Peter Koutroumpis – email@example.com
RALEIGH, N.C. – Talking to Jason Gore a year ago, you weren’t sure whether he would return and compete at the 2014 Rex Hospital Open or any other professional golf tournament for that matter.
Yet, there he was on Wednesday, coming out of the clubhouse ready to go and fine tune his putting in preparation for the Web.com Tour event that begins play at TPC at Wakefield Plantation on Thursday.
“Yeah, I was thinkin’ about hangin’ it up,” Gore said.
“I applied for the Pepperdine coaching job and now that I look back on it, thank god I didn’t get it. I actually like the game again. I’m finding out that there are certain parts of this game that I remember that I love and I’m trying to focus on them and I think that was a good thing to stick with.”
For a golfer who caught a big wave back in 2005 when he played Pinehurst No. 2 and contended for that year’s U.S. Open title and fell short, but then won three Web.com Tour events as well as his first and only PGA Tour event all in the span of three months, he was all of a sudden treading water eight years later.
During last year’s tournament, the recognizable golfer whose appealing smile complements a somatotype that goes along with that of a football player or wrestler, had just walked off the green after finishing second-round play, carding a 3-under par 68 to add to his first round score of 65 that put him into the lead at the time.
It was a decent result that would have made most players excited about heading into the weekend in contention to win a title.
Gore, however didn’t seem that impressed at the time.
He was still trying to work himself back into not only playing the game, but trying to love playing it, and he wasn’t there yet.
That’s why he applied for the coaching job at his alma mater.
He was looking for an out, but he didn’t get it and instead refocused and started to retool his swing and his mind during the 2013 season.
“I’ve been workin’ with a new guy,” he said back then.
“It’s a heck of a lot better than last year (2012). Last year I wanted no part of playing golf. I even applied for the Pepperdine coaching job. It was just miserable. It wasn’t worth me missing my kids’ sports. I got turned down for the job. I wasn’t angry, but I was like, ‘alright people, somebody’s telling I need to go play golf’. I just put a lot of focus back into playin’ and I’m excited to come to the golf course playin’ every day – good, bad or ugly.”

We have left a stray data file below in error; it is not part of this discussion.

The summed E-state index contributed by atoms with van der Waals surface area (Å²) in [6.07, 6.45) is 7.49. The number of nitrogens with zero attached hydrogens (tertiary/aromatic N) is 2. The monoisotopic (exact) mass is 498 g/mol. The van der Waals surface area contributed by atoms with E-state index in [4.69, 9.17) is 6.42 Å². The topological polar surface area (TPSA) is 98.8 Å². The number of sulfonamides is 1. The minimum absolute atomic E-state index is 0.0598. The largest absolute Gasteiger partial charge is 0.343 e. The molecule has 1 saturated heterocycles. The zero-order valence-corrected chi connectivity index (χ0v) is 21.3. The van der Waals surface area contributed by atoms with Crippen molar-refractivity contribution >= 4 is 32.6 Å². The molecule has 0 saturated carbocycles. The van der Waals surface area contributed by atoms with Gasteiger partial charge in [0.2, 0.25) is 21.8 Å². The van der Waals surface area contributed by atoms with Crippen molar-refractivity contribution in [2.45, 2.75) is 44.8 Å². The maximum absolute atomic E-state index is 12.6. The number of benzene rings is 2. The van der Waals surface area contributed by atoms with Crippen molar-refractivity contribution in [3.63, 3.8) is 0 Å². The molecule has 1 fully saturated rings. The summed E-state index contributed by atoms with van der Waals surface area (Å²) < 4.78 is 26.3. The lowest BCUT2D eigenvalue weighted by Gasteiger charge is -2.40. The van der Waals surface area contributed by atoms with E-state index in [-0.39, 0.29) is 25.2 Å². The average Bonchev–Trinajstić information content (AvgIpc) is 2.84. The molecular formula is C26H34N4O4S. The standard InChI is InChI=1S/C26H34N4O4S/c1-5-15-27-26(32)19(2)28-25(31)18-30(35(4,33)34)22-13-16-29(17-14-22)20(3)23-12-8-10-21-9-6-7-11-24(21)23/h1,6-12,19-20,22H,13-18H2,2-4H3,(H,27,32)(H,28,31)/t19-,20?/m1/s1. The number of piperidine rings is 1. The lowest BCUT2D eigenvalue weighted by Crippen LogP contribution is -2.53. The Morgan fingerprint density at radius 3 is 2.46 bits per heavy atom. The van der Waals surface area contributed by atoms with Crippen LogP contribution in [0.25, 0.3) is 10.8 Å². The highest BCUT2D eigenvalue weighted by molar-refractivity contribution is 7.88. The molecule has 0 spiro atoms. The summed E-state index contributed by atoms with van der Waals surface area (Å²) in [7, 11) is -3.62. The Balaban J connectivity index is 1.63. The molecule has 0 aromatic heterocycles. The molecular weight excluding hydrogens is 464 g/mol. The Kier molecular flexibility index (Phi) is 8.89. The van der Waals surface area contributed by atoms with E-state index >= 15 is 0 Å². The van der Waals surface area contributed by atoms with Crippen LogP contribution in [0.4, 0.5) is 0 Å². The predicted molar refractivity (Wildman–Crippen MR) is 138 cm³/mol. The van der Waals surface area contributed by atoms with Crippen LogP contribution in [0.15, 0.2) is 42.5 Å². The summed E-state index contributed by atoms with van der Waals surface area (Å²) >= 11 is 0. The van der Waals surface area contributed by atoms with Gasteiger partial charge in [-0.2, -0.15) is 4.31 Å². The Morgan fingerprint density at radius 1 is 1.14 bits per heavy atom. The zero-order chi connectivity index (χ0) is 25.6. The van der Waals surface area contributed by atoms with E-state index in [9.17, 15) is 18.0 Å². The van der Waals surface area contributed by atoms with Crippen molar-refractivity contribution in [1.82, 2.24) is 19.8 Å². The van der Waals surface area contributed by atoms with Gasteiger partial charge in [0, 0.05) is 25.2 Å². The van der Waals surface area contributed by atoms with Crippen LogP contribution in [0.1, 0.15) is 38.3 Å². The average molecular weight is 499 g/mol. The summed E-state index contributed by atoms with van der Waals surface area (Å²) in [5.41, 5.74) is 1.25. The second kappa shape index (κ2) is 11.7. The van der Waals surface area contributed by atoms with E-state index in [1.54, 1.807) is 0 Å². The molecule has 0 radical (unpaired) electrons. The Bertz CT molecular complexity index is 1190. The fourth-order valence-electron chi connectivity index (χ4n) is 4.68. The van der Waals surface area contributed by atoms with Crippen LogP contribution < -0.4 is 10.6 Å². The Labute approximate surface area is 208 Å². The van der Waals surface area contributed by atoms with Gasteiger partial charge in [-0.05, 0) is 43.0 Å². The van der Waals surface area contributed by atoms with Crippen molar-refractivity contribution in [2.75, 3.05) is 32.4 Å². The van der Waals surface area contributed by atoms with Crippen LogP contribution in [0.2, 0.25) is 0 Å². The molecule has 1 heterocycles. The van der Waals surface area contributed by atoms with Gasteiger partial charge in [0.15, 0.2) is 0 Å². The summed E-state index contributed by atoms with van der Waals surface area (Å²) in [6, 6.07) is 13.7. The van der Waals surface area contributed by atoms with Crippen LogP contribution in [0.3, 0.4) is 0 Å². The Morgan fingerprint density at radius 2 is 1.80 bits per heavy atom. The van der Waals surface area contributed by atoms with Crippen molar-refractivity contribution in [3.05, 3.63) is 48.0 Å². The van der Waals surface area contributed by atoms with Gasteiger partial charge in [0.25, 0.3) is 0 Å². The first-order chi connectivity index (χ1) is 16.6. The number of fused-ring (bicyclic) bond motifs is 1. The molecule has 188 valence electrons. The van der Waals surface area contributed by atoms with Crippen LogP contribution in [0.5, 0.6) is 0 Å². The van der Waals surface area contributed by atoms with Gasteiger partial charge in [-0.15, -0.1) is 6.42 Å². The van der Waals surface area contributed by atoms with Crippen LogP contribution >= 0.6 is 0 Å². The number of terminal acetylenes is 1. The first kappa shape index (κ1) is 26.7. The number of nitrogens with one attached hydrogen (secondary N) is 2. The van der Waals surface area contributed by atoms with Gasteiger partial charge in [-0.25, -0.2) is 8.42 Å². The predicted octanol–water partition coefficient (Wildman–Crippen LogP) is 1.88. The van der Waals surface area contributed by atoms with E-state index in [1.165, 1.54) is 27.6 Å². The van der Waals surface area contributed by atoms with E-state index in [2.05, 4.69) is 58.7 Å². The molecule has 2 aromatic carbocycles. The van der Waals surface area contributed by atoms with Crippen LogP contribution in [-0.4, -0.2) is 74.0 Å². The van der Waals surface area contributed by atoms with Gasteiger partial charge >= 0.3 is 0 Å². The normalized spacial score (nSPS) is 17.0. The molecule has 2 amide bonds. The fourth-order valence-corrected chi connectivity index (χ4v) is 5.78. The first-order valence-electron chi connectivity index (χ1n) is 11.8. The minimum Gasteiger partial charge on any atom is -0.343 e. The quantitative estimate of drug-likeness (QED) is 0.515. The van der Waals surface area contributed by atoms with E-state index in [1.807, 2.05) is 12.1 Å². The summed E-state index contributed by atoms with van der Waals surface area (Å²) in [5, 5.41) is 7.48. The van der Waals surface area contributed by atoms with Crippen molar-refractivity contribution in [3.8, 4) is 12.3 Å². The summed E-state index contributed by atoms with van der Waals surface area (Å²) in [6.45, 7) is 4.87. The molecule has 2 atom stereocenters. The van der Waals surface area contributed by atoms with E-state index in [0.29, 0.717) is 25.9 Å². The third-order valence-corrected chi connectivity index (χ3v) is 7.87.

Gore eventually finished T30 in last year’s Rex Open, finishing at 7-under par overall (277).
He ended last season 58th on the money list, making the cut in 15 of the 21 Web.com Tour events he played in and finished with 1 top-10 finish among six total top-25 results.
On the PGA Tour, he missed the cut in three of the four events he played in and withdrew from the other.
A year later, his patented grin meets everyone he talks to along with a gleam in his eyes that shows he’s happier and things are much better.
He currently sits 12th on the Web.com money list with two top-10 finishes in four events played while ranking fifth in scoring average (69.13).
In the six PGA Tour events he’s played this season, his best finish in the four cuts he’s made was T4 at the Puerto Rico Open back in March.
“I’m understanding a lot more about what makes it work, what makes me work,” Gore said of his swing and his game.
“I’m trying to learn some consistencies and trying to make my bad rounds less bad. When I get on the golf course and I hit a bad shot, I don’t have to panic, not knowing what happened. If I hook it off the first tee, I can go that’s x, x, and y and go to the second tee and not have to worry about hooking it again. Just know why it happened.”
When talking about his return to Pinehurst on Monday where his career took off and remembering what stood out most about that experience, he recalls how the crowd reacted and accepted him for who he was, even after putting himself out of contention.
“It still kind of chokes me up thinking about it – how they were,” he said.
“How everybody was. It’s like, maybe I’m them. Maybe I’m just the average, everyday guy that’s gotta’ win the uphill battle at something I probably shouldn’t be doing. They were amazing then and they’re still great to me now.”
With the name recognition that he has, it’s no surprise that Gore gets larger galleries following him because of the potential he possesses to do great things on the golf course, like he did at Pinehurst and other courses in the years following.
Even while falling upon challenging times over the past few seasons, there’s no doubt that those who follow him at the Rex Hospital Open this week will see a more even-keeled competitor than the one they’ve seen before.
Of course they’ll also see that smile too because he’s truly enjoying the game again.
He understands who he is, what the game is about, and where he stands within it.
“It’s a lot less stressful,” Gore said.
“The pressure’s only on what you put on yourself. In the grand scheme of things, I’m probably goin’ to wake up tomorrow. It’s just a game.”